The solution is simple - do everything in your power to feel good on the inside and your body will take care of the rest, displaying your generally happy demeanour for anyone you meet. Pretty much, you need to change every little thing about how you carry yourself and approach the people you meet. Heck, even the friends and family members you see on a regular basis would probably benefit from open, inviting body language. So, let's take a look at what you can do right now to make a big difference in how you look to the people around you. Consider the following true story. A young woman was sexually assaulted in 1987. Her assailant was caught and sentenced to eighteen months in prison, but the woman continued to be plagued by nightmares. To cope with her feelings of grief and rage, she sought the help of a therapist. In the midst of therapy, she began to believe that her parents sexually abused her as a child, and that her dreams were manifestations of those repressed memories. The woman told her sister and sister-in-law to keep their children away from their grandparents. A little worried, the sisters took their children to a therapist who specialized in childhood sexual abuse. While in therapy, one of the children started having nightmares of frightening creatures that she identified as her grandparents. The therapist diagnosed the children with post-traumatic stress disorder, supposedly caused by sexual abuse, and the grandparents were arrested. During the trial, the children testified that their grandparents made them touch their genitals. One child also said her grandparents put her in a giant cage in the basement, and threatened to stab her mother in the heart if she told. Because of these memories, the grandparents were convicted of multiple counts of rape and indecent assault and battery. No physical evidence existed to corroborate any of the charges. However, the grandparents were sentenced to nine to fifteen years in prison because of memories that didn't exist until someone had a bad dream.7 Mindfulness is the English translation of the Pali word sati. Sati is an activity. What exactly is that?

There can be no precise answer, at least not in words. Words are devised by the symbolic levels of the mind, and they describe those realities with which symbolic thinking deals. Mindfulness is presymbolic. It is not shackled to logic. Nevertheless, mindfulness can be experienced--rather easily--and it can be described, as long as you keep in mind that the words are only fingers pointing at the moon. They are not the moon itself. The actual experience lies beyond the words and above the symbols. Mindfulness could be described in completely different terms than will be used here, and each description could still be correct. Mindfulness is a subtle process that you are using at this very moment. The fact that this process lies above and beyond words does not make it unreal--quite the reverse. Mindfulness is the reality that gives rise to words--the words that follow are simply pale shadows of reality. So it is important to understand that everything that follows here is analogy. It is not going to make perfect sense. It will always remain beyond verbal logic. But you can experience it. The meditation technique called vipassana (insight) that was introduced by the Buddha about twenty-five centuries ago is a set of mental activities specifically aimed at experiencing a state of uninterrupted mindfulness. When you first become aware of something, there is a fleeting instant of pure awareness just before you conceptualize the thing, before you identify it. That is a state of awareness. Ordinarily, this state is short-lived. It is that flashing split second just as you focus your eyes on the thing, just as you focus your mind on the thing, just before you objectify it, clamp down on it mentally, and segregate it from the rest of existence.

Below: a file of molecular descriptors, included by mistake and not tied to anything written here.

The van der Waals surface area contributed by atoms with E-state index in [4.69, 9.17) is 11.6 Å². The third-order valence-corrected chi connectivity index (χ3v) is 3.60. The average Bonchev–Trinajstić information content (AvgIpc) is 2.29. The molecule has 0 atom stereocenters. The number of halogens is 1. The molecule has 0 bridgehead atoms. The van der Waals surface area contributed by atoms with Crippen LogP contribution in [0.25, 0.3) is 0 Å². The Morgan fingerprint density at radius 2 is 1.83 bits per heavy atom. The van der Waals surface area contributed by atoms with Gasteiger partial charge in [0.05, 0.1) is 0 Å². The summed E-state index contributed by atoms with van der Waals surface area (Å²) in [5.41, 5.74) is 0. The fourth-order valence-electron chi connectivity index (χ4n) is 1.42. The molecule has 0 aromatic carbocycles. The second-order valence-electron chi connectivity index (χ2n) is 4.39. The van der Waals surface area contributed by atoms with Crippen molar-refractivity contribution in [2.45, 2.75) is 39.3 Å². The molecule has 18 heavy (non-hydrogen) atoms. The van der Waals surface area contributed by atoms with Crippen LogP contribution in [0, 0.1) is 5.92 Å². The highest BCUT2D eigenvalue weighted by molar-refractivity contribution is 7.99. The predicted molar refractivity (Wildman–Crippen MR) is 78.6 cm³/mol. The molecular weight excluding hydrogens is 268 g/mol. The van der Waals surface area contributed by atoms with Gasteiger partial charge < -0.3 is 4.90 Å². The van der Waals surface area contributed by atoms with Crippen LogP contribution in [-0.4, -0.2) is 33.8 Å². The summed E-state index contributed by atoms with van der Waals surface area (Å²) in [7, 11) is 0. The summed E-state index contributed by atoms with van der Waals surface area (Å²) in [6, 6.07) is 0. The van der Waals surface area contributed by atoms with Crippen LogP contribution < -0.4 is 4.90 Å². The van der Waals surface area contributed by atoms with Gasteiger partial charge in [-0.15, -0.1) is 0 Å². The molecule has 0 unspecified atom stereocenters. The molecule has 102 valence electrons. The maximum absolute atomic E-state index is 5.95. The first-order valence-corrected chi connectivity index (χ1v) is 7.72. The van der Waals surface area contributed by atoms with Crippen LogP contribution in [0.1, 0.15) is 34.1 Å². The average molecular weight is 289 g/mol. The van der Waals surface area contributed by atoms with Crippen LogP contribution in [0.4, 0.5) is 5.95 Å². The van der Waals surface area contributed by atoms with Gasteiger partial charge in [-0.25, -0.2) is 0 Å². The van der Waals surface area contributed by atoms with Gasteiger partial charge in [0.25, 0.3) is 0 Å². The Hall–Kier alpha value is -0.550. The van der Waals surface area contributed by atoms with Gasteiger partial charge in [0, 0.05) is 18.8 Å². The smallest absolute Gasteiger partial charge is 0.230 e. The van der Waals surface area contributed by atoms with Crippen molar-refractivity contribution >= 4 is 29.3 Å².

It takes place just before you start thinking about it--before your mind says, "Oh, it's a dog." That flowing, soft-focused moment of pure awareness is mindfulness. In that brief flashing mind-moment you experience a thing as an un-thing. You experience a softly flowing moment of pure experience that is interlocked with the rest of reality, not separate from it. Mindfulness is very much like what you see with your peripheral vision as opposed to the hard focus of normal or central vision. Yet this moment of soft, unfocused, awareness contains a very deep sort of knowing that is lost as soon as you focus your mind and objectify the object into a thing. In the process of ordinary perception, the mindfulness step is so fleeting as to be unobservable. We have developed the habit of squandering our attention on all the remaining steps, focusing on the perception, cognizing the perception, labeling it, and most of all, getting involved in a long string of symbolic thought about it. That original moment of mindfulness is rapidly passed over. It is the purpose of vipassana meditation to train us to prolong that moment of awareness. When this mindfulness is prolonged by using proper techniques, you find that this experience is profound and that it changes your entire view of the universe. This state of perception has to be learned, however, and it takes regular practice. Once you learn the technique, you will find that mindfulness has many interesting aspects. Boost your creativity. Research conducted at Stanford University showed that something as simple as casual walking improves creativity by boosting convergent thinking (solving a problem) as well as divergent thinking (coming up with original ideas).[13] Help you cope. We've already talked about the fact that the endorphins released while exercising serve as your body's natural painkillers while helping to reduce anxiety and stress. That makes exercise the perfect go-to activity when you're looking for a healthy coping strategy. Unhealthy coping techniques (such as misusing alcohol, overeating, and excessive TV viewing) may provide a temporary release or escape, but they are expedient at best and cause more harm than good in the end. Physical movement, however, is a coping strategy that not only provides relief in the moment, but it also offers innumerable lasting benefits for a healthy brain and body. Exercise is such a powerful resource because the impact is so comprehensive. In fact, time after time, I see the power of movement become a catalyst for transformation in many areas in my clients' lives.